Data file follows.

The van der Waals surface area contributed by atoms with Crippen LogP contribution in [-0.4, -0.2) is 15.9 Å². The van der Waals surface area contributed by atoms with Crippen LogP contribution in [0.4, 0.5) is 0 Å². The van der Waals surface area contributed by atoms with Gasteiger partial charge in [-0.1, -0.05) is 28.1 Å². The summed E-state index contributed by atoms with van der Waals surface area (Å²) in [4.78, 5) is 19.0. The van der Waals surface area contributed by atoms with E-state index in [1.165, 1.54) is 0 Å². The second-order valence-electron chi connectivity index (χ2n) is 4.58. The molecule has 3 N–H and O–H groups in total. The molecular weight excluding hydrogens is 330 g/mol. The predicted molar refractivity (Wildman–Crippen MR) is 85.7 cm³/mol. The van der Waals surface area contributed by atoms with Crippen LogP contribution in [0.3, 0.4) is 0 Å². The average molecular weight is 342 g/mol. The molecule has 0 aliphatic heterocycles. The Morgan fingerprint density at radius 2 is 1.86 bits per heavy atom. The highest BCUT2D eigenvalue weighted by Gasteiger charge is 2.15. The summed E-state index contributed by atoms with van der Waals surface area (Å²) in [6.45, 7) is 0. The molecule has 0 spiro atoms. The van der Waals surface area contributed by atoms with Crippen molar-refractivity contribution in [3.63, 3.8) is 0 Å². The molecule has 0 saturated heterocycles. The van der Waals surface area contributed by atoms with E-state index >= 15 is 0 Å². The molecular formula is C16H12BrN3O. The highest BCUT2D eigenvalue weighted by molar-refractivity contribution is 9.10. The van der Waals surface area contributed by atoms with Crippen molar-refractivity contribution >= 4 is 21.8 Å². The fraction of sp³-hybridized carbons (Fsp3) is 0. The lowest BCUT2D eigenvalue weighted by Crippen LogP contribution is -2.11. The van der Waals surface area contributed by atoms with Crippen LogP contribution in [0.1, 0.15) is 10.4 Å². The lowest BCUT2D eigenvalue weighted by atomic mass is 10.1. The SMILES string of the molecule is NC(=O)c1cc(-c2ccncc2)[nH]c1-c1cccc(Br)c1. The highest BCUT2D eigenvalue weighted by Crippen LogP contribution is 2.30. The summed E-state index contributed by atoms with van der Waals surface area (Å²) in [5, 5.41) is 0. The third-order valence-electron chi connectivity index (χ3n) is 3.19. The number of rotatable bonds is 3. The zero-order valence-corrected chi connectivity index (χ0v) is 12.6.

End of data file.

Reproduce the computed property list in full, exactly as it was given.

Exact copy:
The van der Waals surface area contributed by atoms with Crippen LogP contribution in [-0.4, -0.2) is 15.9 Å². The van der Waals surface area contributed by atoms with Crippen LogP contribution in [0.4, 0.5) is 0 Å². The van der Waals surface area contributed by atoms with Gasteiger partial charge in [-0.1, -0.05) is 28.1 Å². The summed E-state index contributed by atoms with van der Waals surface area (Å²) in [4.78, 5) is 19.0. The van der Waals surface area contributed by atoms with E-state index in [1.165, 1.54) is 0 Å². The second-order valence-electron chi connectivity index (χ2n) is 4.58. The molecule has 3 N–H and O–H groups in total. The molecular weight excluding hydrogens is 330 g/mol. The predicted molar refractivity (Wildman–Crippen MR) is 85.7 cm³/mol. The van der Waals surface area contributed by atoms with Crippen LogP contribution in [0.3, 0.4) is 0 Å². The average molecular weight is 342 g/mol. The molecule has 0 aliphatic heterocycles. The Morgan fingerprint density at radius 2 is 1.86 bits per heavy atom. The highest BCUT2D eigenvalue weighted by Gasteiger charge is 2.15. The summed E-state index contributed by atoms with van der Waals surface area (Å²) in [6.45, 7) is 0. The molecule has 0 spiro atoms. The van der Waals surface area contributed by atoms with Crippen molar-refractivity contribution in [3.63, 3.8) is 0 Å². The molecule has 0 saturated heterocycles. The van der Waals surface area contributed by atoms with E-state index >= 15 is 0 Å². The molecular formula is C16H12BrN3O. The highest BCUT2D eigenvalue weighted by molar-refractivity contribution is 9.10. The van der Waals surface area contributed by atoms with Crippen molar-refractivity contribution >= 4 is 21.8 Å². The fraction of sp³-hybridized carbons (Fsp3) is 0. The lowest BCUT2D eigenvalue weighted by Crippen LogP contribution is -2.11. The van der Waals surface area contributed by atoms with Crippen LogP contribution in [0.1, 0.15) is 10.4 Å². The lowest BCUT2D eigenvalue weighted by atomic mass is 10.1. The SMILES string of the molecule is NC(=O)c1cc(-c2ccncc2)[nH]c1-c1cccc(Br)c1. The highest BCUT2D eigenvalue weighted by Crippen LogP contribution is 2.30. The summed E-state index contributed by atoms with van der Waals surface area (Å²) in [5, 5.41) is 0. The third-order valence-electron chi connectivity index (χ3n) is 3.19. The number of rotatable bonds is 3. The zero-order valence-corrected chi connectivity index (χ0v) is 12.6.